Tag: China

The world agreed to a coronavirus inquiry. Just when and how, though, are still in dispute

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By Adam Kamradt-Scott*

Only once before has the World Health Organisation held its annual World Health Assembly during a pandemic. The last time it happened, in 2009, the influenza pandemic was only in its first weeks – with far fewer deaths than the world has seen this year.

And never before has the meeting of world leaders, health diplomats, and public health experts been held entirely virtually over a condensed two days instead of the normal eight-to-nine-day affair.

As expected, the assembly proved to be a high stakes game of bare-knuckled diplomacy – with a victory (of sorts) for the western countries that had been advocating for an independent inquiry into the origins of the coronavirus pandemic.

China had pushed back hard against such an inquiry, first proposed by Australia last month, but eventually agreed after other countries signed on.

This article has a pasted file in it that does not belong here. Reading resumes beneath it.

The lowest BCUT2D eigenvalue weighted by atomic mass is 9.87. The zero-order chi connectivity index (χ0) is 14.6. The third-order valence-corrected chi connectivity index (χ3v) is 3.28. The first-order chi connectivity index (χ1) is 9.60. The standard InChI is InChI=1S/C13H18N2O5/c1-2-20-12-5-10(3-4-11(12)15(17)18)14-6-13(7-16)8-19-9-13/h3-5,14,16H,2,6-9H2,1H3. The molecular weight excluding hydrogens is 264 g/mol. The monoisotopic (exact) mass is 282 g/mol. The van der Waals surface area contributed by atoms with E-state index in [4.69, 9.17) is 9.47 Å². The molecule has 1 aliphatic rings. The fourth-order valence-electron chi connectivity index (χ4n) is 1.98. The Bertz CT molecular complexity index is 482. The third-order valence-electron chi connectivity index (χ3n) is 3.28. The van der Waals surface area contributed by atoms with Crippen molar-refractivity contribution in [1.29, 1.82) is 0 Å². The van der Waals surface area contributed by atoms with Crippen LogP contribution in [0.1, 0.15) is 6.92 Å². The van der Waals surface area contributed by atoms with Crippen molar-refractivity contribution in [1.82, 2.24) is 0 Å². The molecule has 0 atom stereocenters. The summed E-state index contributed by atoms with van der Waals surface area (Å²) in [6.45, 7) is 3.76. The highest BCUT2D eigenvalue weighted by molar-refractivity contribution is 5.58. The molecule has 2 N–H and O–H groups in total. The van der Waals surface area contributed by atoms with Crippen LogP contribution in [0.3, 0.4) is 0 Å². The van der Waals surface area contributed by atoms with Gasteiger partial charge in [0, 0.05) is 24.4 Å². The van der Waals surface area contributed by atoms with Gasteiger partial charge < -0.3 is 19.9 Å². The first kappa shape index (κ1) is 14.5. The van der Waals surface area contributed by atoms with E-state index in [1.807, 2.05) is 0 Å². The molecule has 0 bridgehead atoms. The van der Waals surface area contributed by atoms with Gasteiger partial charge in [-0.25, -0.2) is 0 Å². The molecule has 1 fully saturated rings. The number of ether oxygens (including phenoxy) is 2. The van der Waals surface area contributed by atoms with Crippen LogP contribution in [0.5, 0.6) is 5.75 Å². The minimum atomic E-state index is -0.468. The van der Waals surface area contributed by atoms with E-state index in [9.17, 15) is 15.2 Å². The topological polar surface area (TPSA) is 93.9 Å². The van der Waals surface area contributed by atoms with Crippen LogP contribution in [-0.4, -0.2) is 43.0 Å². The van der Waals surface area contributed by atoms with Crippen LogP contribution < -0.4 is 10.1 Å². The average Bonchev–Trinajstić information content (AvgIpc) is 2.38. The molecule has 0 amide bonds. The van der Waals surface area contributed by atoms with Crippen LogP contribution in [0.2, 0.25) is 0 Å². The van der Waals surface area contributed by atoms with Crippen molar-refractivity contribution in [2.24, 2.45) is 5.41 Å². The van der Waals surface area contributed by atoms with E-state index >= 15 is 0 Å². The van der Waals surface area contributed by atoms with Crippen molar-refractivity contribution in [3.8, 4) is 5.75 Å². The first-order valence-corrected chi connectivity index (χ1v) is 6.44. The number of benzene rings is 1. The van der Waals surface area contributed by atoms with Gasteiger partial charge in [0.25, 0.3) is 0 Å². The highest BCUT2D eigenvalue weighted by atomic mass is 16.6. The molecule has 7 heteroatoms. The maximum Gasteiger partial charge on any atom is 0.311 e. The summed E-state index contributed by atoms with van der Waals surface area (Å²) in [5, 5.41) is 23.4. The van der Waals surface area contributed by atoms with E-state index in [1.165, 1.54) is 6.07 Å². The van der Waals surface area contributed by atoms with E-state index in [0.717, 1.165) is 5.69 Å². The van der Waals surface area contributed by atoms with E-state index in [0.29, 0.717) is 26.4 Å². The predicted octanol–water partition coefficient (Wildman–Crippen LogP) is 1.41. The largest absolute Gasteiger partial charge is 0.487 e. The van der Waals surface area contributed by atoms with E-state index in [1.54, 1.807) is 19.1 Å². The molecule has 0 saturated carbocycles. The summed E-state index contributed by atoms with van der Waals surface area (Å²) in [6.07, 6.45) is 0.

Even though the resolution was adopted, there are still many unanswered questions about what happens next, specifically, when and how an investigation will actually occur.

Harsh critiques from the US

While country after country praised the WHO for its efforts to contain the COVID-19 virus, US Health Secretary Alex Azar predictably accused the global health body of mishandling the crisis.

In a Trumpian-esque attempt at re-writing history, Azar even went so far as to suggest the WHO failed to alert countries early enough to the COVID-19 threat, despite the fact the organization issued its first warnings on January 4.

China, meanwhile, quickly sensed it had lost the diplomatic battle to prevent an inquiry into the origins of the virus after more than 100 countries supported a draft resolution put forth by Australia and its European and African allies.

President Xi Jinping agreed China would support a WHO-led investigation, but there were two major stipulations – that it happens after the pandemic was over and would focus on more than just looking at China’s actions.

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Chinese President Xi addressing the World Health Assembly in Geneva. Photo: WHO Live

Concerns were also voiced during the gathering about the need for ensuring any COVID-19 vaccine would be made available freely and widely, as opposed to suggested scenarios in which Western countries might gain priority access.

World leaders from UN Secretary-General António Guterres to French President Emmanuel Macron stressed the need for any vaccine to be made widely available as a global public good, and health ministers outlined various efforts to support vital research and development into a vaccine.